This year I decided to grow round courgettes, Tondo di Piacenza from Real Seeds. The website says they are very productive and I can confirm this. From two plants I've already made enough Courgette and Brie soup for 12 meals and a delicious stir fry for 4 meals. And the plants have only just started to take off. Like the usual long courgettes, they go from tiny fruits to monsters within a blink of an eye. I founds the flavour to be just as good, though I manage to pick the large ones before they turned into the aforesaid monsters. Any monsters will be turned into more soup.

Tondo di Piacenza - not only prolific, cute too!

Other veg
I have also just started picking Dwarf French Beans, and will have some Beetroot (I sowed late), parsnip, carrots and Fennel bulbs to come soon too. And there is also my patch of Sorrel which is getting larger and larger by the week, and the Strawberries I harvested back in June. I'm hoping for some pumpkins, but unless we get some ongoing warm sunny weather in September, I'm not sure they will amount to much.

Reflecting on what I've been harvesting so far this year, I'm pretty happy with the results. I had hoped to sow and grow more things from mid-Summer, but since June my ME has been pretty bad and I've had to spend a lot more days in bed than out of it. I therefore decided not to try and grow any further veg this year (until late autumn when I sow the garlic again) to reduce the workload in the garden. The ornamentals have been doing fine on their own, such as the Crocosmia in the top picture, but even they are starting to look like they could do with some tending. So I've decided to focus my limited energy there for the next couple of months. Because I see enjoying the flowers as a 'harvest' too. A feast for the eyes.

Gardening with ME isn't easy. Sometimes you have to let a crop grow, as I did with my climbing beans last year, and sometimes you aren't well enough to sow anything. But what I can sow and grow, gives me so much joy. I love being in the garden, tending the plants and enjoying the sun and birdsong. And what I do get to harvest, not only feels like a great achievement, but also gives me incredible pleasure. Plus, of course, is the yumminess factor.

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I welcome your thoughts and comments. And if you blog about gardening with ME/a chronic illness, do link to this post in your blog and leave a comment below with a link to your post, so we can all find each other.

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Recent Gardening with ME & Spoonie Veg posts...
  Spoonie Veg: strawberries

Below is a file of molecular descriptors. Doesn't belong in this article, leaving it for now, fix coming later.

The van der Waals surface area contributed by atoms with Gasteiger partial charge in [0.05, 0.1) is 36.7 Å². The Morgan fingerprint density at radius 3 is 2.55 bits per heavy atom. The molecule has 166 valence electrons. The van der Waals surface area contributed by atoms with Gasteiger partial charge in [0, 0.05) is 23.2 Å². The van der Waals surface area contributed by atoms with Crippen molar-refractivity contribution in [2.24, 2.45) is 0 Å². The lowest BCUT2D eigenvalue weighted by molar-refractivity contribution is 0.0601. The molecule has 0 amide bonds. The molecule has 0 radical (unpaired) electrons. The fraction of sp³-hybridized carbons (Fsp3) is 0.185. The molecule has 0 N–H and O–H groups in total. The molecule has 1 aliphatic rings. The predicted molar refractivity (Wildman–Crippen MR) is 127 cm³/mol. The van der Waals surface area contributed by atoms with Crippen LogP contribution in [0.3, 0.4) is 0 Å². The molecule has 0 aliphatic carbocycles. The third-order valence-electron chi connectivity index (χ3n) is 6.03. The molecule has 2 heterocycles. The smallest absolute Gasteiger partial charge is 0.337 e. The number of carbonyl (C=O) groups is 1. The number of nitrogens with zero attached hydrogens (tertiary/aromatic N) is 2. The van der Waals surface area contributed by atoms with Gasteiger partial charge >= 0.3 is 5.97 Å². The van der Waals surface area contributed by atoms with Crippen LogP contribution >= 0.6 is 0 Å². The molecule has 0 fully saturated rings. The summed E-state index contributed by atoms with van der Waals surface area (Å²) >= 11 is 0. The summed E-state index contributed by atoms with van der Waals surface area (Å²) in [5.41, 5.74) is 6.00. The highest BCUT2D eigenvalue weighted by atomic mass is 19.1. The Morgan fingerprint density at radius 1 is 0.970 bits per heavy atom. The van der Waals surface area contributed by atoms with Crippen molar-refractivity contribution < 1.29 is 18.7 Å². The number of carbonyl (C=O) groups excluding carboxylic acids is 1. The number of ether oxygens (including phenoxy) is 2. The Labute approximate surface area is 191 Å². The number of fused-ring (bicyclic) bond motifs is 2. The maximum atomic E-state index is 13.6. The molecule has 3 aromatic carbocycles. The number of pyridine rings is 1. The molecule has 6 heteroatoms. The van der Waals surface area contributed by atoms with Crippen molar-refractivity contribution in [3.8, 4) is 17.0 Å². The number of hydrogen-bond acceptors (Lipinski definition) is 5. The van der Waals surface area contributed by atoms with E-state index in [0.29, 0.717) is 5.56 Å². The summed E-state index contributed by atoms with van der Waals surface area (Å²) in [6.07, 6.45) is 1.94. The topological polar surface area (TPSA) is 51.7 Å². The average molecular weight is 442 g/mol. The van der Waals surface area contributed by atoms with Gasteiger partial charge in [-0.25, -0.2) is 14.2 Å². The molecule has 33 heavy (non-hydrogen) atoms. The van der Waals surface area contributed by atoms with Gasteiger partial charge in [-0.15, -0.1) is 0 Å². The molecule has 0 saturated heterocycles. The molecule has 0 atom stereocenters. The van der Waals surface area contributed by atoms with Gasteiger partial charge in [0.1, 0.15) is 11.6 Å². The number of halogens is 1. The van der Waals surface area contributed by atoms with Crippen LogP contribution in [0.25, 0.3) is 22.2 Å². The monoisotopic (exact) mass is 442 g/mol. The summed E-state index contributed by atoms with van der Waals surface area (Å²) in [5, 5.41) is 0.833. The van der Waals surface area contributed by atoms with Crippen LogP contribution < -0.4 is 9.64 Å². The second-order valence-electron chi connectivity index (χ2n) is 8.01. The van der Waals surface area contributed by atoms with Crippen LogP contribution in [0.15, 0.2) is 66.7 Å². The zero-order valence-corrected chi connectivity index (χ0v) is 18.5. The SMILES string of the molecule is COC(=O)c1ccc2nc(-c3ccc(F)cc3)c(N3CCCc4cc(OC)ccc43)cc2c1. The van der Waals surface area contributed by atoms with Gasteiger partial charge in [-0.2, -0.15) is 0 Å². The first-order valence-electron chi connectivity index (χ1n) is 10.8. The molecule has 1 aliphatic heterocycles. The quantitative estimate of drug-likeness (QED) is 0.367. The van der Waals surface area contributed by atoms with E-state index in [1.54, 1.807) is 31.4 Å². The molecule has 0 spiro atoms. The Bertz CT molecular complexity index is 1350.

Spoonie Veg: Sorrel
  Garden visiting with ME

Monday 15 August 2016

Voilà! New alpine planter

As well as growing some alpines in my Alpine Wall, my love of alpines is increasing. So when my Kevin offered to buy me a gardening treat, I pointed him in the direction of this blue alpine planter. Which I didn't think to photograph until it was planted up. But I promise you, it was empty to start with.

I started filling it up with a 50-50 mix of horticultural sand and SylvaGrow peat-free compost about 2 months ago. But since then I've been laid low with the darned ME. Today I finally ok enough to do a spot of gardening and decided it was time to finish the job. And voilà. Ok, maybe not so voilà since you've just seen it above.

I plan on drilling a couple of holes into the tufa (the big rock in the middle for those not in the know) and squeeze a couple of small sedums in to see if I can get them growing out of this. The will require the purchase of more sedums from the wonderful Alpine Plant Centre in the Peak District. What a shame.

Names are where they are known. Some of the labels are missing, I think blown away by recent winds. Ugh. If you know the names of those missing, do let me know in the comments!

An adorable little fern with no name...

A type of Saxifrage, possibly, or similar to, 'Silver Maid'?

Jovibarba heuffelii cultivars 'mystique'

Also include in the pot, but not photographed individually, is Erigeron glaucus (Beach aster), Sisyrinchium macounii and Veronica whitleyi (Whitley's speedwell).

I'm not sure if I've planted it too densely. It's hard to work out quite what will take off and how quickly, whilst not letting it look too bare either. We shall see. In the meantime, I'm going to enjoy these new alpine delights in my new planter. Voilà!